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I've noticed that the word Usted can be abbreviated at least 2 ways, the most common of which being Ud. and Vd. to my knowledge. I see how Ud. makes perfect sense, but why is a V used instead of a U in Vd. and Vds. ? Is one of the abbreviations more common in certain areas? I understand I should probably be consistent in which one I use in any given piece of writing, but is the choice of which one entirely up to my own personal preference?

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    See Etymology of “usted” – Jaime Soto Nov 30 '11 at 19:49
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    It's one of those things, like using español or castellano for the name of the language, in which you'll be wrong whichever you pick. – Peter Taylor Dec 1 '11 at 19:36
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Usted is a descendant of medieval Spanish Vuestra Merced, meaning "your mercy". It was an expression used to address upper classes in feudal Spain and evolved to be the general form of respectful address in the language in the seventeenth century or later.

The letters "u" and "v" — like the letters "i" and "j" — were written the same in Latin. The choice of consonant or vowel form was usually inferred by experience and context. Modern "v" (link) and "u" diverged by the sixteenth century, after "vuestra merced" was in place and only shortly before "usted" became popular.

As a result, the "Vd." and "Ud." abbreviations both remained common and still are today. "Vd." has a certain old-timey style I personally enjoy.

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  • So there is a difference in when each should be used, it just varies by region. Thanks! :D – Gordon Gustafson Dec 1 '11 at 23:48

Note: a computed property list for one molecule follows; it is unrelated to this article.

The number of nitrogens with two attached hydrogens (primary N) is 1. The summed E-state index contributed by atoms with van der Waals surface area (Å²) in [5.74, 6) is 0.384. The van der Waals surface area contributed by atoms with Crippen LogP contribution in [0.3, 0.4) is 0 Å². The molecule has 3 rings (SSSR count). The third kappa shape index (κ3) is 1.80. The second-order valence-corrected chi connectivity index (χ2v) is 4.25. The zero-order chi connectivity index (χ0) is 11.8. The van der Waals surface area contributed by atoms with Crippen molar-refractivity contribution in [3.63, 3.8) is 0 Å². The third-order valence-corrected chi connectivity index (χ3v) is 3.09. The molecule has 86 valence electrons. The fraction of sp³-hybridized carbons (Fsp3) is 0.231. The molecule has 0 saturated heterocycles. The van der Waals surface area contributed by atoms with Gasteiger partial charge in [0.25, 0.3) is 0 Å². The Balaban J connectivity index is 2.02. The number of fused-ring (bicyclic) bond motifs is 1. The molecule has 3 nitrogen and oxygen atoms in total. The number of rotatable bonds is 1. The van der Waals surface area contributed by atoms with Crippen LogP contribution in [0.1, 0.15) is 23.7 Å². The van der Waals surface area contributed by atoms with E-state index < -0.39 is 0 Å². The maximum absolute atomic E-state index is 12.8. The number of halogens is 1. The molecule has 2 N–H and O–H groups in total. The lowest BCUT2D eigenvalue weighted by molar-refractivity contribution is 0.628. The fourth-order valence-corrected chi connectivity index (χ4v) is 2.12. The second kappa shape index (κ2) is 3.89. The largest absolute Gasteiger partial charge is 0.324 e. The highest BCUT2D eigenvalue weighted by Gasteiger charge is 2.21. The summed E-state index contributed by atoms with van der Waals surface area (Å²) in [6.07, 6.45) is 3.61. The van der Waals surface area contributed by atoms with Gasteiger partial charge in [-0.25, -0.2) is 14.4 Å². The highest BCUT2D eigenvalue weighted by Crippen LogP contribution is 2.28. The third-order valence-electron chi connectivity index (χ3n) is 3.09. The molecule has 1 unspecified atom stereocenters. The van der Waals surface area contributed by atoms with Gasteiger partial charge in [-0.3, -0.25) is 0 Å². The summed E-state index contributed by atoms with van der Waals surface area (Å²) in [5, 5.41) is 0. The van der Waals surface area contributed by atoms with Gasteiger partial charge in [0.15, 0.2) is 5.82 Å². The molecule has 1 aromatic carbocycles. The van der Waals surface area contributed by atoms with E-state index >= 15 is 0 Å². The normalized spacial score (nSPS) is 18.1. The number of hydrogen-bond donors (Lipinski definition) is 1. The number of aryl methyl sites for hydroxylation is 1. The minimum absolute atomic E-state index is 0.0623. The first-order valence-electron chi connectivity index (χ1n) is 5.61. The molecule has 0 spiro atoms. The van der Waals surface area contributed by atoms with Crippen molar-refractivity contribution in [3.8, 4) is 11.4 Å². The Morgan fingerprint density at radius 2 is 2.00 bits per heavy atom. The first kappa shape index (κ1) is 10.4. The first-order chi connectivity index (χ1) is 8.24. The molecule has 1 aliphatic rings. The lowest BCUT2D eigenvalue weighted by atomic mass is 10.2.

• The terms "Castilian" and "Castellano" are actually even fuzzier than that. They can be considered to refer to the local idiom in Castile. They are also used almost exclusively some countries including Argentina where you practically never hear people call their language español but they don't speak much like people from Castile or Spain... – hippietrail Dec 2 '11 at 16:02
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    "Castellano" describes Spanish contrasted with Portugese, Catalan, Arabic, and Aragonese, the most common tongues in Iberia before dictators Fred and Isabel got hitched, united Spain, and started the Inquisition 1469. "Cristiano" describes Spanish in contrast to Arabic. "Mexica" describes the Nahuatl language spoken by Aztecs that originates in Utah and New Mexico and has 5 million+ speakers in Mexico; it is unrelated to Spanish. Most Mexicans do like Spanish culture and most Americans do like English culture. Mexicans use both "Ud." and "Vd." "Vd." never follows "nosotros" in conjugation. – Brian Dec 3 '11 at 11:43
  • Colombia is a region in which both declined to phrase, Vuestra Mersed that says Sumersed – AlejoNext Aug 16 '12 at 5:55
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"Usted" comes from the ancient Spanish word "vusted". The latter term is no longer used but its abbreviation "Vd" sometimes is. It's up to you which one to use.

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  • Which itself derives from "vuestra merced", I believe. :) – Noldorin May 4 '15 at 3:12

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